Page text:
She wasn’t the quickest of the quartet however, that was Reekie who was the first up in the opening heat. Training partner to world 1500m bronze medallist Laura Muir (Young; Dundee Hawkhill), Reekie was back to her very best as she finished second in 1:59.09.

Reekie ranked the second fastest overall and said: “I felt really good, and I felt strong, I’m excited to take that on to the semi-final and hopefully do the same again and get myself to the final on Sunday.
“I felt really confident in myself and strong and relaxed. That’s what I have needed all season, to go out there and feel myself and I went out and felt really good. I’ve been waiting patiently all week to get started and I’m excited I’m on my way now.”

Baker was drawn in arguably the toughest heat, alongside Olympic champion Athing Mu and reigning world champion Halimah Nakaayi, but kept pace with them and found a clear lane down the home straight to complete a great race in third in 2:01.72.

She said: “I am really happy with the way that went, I sort of got in a bad position, but it was going through pretty quickly, so I didn’t panic. I thought a few of the girls would die and I could pick them off and it worked out. Sometimes being at a championships people can panic, and I think it’s just about being patient and believing in the work you’ve put in.

“For me getting through British Championships was the hardest part because three of our girls were in an Olympic final last year. You know if you can get through a British Championships then you’ve got a very good chance when you get here so I was really happy with the way that went.”

Bell was the last of the four British girls to go in the fourth heat and pushed herself into second ahead of the last 200 metres but would drop to fourth at the line – outside the automatic qualifying positions – to face an agonising wait on progression.

In the end her 2:01.25 comfortably saw her through and she said: “I think it will get better with each round. I feel like I was aggressive and decisive when I wanted to make a move. I am generally pleased with how I raced it.

“Although I’ve been to a number of championships over the last four years, this is really only the second one to have a big crowd at it. It gave me so much energy and it heightens everything. The adrenaline is pumping. I felt like I could hear my family roaring with 200m to go and I used it to get me through the last bit of the race.”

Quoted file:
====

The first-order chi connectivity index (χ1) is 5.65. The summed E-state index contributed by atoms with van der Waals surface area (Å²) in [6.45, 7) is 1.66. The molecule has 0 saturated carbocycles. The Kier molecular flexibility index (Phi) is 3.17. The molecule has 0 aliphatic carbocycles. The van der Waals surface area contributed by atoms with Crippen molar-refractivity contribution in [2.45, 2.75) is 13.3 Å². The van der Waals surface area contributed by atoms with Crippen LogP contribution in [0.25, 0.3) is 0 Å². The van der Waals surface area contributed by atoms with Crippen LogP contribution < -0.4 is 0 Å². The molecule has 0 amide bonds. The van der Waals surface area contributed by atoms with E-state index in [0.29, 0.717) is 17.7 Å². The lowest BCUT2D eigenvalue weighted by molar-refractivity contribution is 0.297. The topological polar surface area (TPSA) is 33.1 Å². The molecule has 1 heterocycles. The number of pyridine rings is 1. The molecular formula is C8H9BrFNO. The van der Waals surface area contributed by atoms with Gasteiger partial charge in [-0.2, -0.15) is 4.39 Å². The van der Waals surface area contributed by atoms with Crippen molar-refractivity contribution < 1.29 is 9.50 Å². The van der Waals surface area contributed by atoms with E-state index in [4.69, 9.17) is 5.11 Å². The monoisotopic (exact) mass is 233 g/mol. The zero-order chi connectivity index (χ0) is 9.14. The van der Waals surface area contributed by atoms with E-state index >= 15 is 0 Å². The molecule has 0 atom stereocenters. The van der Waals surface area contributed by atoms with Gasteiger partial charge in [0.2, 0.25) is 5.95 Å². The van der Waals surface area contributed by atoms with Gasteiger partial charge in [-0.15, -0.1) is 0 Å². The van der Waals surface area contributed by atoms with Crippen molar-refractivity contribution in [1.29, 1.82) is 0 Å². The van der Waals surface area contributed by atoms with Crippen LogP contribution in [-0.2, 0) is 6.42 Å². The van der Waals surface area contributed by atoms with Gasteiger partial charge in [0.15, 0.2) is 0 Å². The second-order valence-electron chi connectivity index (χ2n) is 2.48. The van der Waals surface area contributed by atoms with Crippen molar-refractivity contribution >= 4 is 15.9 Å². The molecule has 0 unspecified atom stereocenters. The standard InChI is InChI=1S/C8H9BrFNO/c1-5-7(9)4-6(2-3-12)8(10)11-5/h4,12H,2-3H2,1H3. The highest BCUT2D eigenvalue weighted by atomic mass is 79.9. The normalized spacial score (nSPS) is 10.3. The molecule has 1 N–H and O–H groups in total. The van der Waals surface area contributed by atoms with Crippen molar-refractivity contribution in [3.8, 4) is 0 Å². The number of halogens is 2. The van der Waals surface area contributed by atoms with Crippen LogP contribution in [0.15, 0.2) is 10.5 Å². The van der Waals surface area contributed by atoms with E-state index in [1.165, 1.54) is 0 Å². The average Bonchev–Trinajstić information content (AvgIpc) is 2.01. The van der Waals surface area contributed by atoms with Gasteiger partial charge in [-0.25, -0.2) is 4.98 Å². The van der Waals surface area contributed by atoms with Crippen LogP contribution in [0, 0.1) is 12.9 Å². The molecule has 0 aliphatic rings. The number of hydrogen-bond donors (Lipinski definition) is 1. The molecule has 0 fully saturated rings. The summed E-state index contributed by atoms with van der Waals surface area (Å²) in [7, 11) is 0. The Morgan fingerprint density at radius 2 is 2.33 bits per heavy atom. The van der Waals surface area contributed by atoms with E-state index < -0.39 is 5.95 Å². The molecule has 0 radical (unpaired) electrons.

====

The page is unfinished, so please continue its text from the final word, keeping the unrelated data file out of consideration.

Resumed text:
Unfortunately the British men’s 800m pair of Kyle Langford (Bigg; Shaftesbury Barnet) and Daniel Rowden (Matt Yates; Woodford Green Essex Ladies) did not advance from the semi-finals to the final later in the day in Oregon.

Langford sat near the back at the bell in the first of three semi-finals before trying to go wide on the back straight in an attempt to move through the field. However there was too much to do, despite his strong final kick, with 1:45.91 and fourth place not enough.

He had hope ahead of the final semi-final but it wasn’t to be and Langford said: “I’ve just been struggling to get out over the first 200m. I’m not getting out really bad, but everyone else seems to be getting out quick and its slowing down a lot later. I find myself at the back having to work quite hard.

“I’m finishing strong and I’m feeling good again by then, I don’t know if it is a result from having had Covid after the British Champs, there is no point in trying to find excuses because I’ll never know.”

Rowden meanwhile got off to a steady start before hitting traffic on the back straight. Like Langford he had a strong kick and grabbed third in the second semi-final but similarly his time – 1:46.27 – wasn’t quick enough to progress.
Ben Williams (Aston Moore; City of Stoke) was also bidding for a final in the men’s triple jump. Struggling with injury, he fouled his first two efforts and unfortunately couldn’t make the World final with his third landing at 15.98m.

Great Britain and Northern Ireland Medal tally:

Gold: Jake Wightman – 1500m
Bronze: Dina Asher-Smith – 200m
Bronze: Laura Muir – 1500m